Girls Aren't Mean, Just ExclusiveSierra Black
Sometimes it seems like mean girls must be a force of nature.
Just watch two-year-old girls form cliques in a sandbox, lording it over other toddlers like pint-sized prom queens. For some kids, the social dynamics of queen bees and social outcasts start before girls are even out of diapers.
Does being mean just come natural?
It might. It isn’t meanness, though, say social scientists. Rather, girls’ cliquishness represents a difference in how they like to socialize. Girls of any age tend to prefer close, intimate, one-on-one relationships, while guys run in packs. Research suggests these patterns hold true whether you’re three or thirty.
Of course we all know the exceptions to these rules. We might even be the exception: the women who prefers groups or the man who only wants deep, soul-searching friendships. But as a broad pattern, observing the way girls form friendships helps explain “mean girl” behavior in a somewhat kinder light.
Researchers at Harvard University and Emmanuel College have used a competitive game to suss out some differences between men and women. They found that when women are threatened with being excluded from a group, they’ll form an alliance with another woman to protect themselves.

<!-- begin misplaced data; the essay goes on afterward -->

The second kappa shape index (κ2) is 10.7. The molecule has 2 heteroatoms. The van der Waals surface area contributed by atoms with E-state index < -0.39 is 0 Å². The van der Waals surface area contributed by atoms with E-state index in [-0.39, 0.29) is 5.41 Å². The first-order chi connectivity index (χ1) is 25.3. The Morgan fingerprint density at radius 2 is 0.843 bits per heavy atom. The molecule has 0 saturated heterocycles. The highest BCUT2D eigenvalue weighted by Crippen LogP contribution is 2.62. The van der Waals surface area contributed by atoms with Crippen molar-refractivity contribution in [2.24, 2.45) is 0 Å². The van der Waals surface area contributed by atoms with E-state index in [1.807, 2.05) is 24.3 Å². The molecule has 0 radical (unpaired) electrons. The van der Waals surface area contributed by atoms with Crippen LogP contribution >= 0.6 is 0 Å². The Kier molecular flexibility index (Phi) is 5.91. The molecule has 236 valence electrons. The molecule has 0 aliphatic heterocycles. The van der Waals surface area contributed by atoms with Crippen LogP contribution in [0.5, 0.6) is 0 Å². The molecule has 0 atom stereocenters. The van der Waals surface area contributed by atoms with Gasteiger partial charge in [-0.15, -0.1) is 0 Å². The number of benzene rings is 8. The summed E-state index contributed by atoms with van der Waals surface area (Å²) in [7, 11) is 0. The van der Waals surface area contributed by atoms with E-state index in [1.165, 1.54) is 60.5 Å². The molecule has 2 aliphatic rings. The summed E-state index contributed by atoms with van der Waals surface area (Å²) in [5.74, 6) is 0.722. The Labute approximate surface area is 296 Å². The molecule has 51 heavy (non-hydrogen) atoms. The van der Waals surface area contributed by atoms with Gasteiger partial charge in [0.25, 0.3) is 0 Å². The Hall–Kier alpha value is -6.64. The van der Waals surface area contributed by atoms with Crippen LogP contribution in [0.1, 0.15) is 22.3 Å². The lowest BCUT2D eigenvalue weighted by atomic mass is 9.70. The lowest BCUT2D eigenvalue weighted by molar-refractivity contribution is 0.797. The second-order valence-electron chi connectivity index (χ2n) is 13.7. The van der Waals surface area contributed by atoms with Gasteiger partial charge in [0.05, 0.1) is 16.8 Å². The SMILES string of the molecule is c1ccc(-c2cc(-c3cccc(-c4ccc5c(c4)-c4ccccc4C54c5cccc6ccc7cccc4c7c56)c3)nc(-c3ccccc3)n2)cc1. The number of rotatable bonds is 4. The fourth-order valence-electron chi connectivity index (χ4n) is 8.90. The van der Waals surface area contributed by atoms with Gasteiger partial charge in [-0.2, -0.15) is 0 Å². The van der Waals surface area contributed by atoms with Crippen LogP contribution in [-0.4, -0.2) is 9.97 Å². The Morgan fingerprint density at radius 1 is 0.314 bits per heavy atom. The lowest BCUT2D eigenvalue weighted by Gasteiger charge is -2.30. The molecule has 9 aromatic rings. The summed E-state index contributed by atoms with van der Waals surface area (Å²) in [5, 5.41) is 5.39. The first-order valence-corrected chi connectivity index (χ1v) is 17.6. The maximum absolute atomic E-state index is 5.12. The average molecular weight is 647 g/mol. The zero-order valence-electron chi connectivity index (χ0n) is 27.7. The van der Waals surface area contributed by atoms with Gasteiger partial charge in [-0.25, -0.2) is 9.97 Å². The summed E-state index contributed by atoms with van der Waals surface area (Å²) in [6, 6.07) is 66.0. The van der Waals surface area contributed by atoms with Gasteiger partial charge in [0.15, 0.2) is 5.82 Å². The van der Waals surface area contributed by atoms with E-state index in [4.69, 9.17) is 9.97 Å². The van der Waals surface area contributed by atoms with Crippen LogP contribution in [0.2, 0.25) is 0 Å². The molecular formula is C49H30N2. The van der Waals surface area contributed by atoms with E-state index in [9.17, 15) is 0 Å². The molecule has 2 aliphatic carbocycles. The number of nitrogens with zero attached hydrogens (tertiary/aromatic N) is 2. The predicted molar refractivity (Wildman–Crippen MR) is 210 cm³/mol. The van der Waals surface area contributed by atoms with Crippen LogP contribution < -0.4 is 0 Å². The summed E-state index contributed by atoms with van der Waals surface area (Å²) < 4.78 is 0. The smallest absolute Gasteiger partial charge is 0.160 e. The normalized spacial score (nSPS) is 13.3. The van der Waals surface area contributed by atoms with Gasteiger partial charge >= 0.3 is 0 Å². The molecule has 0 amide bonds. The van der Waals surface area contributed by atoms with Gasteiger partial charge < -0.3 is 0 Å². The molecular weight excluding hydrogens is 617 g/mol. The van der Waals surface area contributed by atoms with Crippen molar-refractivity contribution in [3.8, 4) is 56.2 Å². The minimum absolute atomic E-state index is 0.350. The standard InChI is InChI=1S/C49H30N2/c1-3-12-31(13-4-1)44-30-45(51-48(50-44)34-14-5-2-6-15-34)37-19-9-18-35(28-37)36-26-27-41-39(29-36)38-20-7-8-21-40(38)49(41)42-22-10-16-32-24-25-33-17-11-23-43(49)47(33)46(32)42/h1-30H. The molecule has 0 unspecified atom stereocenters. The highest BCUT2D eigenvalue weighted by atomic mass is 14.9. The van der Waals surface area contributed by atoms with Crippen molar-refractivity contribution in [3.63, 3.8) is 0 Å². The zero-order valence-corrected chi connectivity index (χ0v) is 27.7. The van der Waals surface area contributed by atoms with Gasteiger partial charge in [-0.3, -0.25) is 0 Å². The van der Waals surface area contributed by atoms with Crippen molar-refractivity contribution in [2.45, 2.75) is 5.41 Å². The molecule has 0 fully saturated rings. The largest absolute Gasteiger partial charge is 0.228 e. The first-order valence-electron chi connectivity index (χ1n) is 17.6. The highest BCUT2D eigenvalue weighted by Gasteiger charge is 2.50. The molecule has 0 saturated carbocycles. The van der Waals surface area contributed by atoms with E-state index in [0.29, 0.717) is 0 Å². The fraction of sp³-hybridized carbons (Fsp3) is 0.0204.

Think of playground politics as a real life version of Harvard’s game: girls need to be included, so they exclude others to protect themselves.
This isn’t to say that playing “mean girls” is OK. Understanding why my preschooler wants to gang up with her friends and tease other kids doesn’t mean I’m off the hook on teaching her not to do it.
But like a lot of unattractive behaviors, having a clue about what drives a kid to act that way can help me redirect it. Next time my little darling breaks out her “teasy voice”, instead of just chastising her to knock it off, I can try to help her feel more secure in the social group while also treating everyone with respect. Soothing her fears will, I hope, help her stop wanting to be mean to other kids.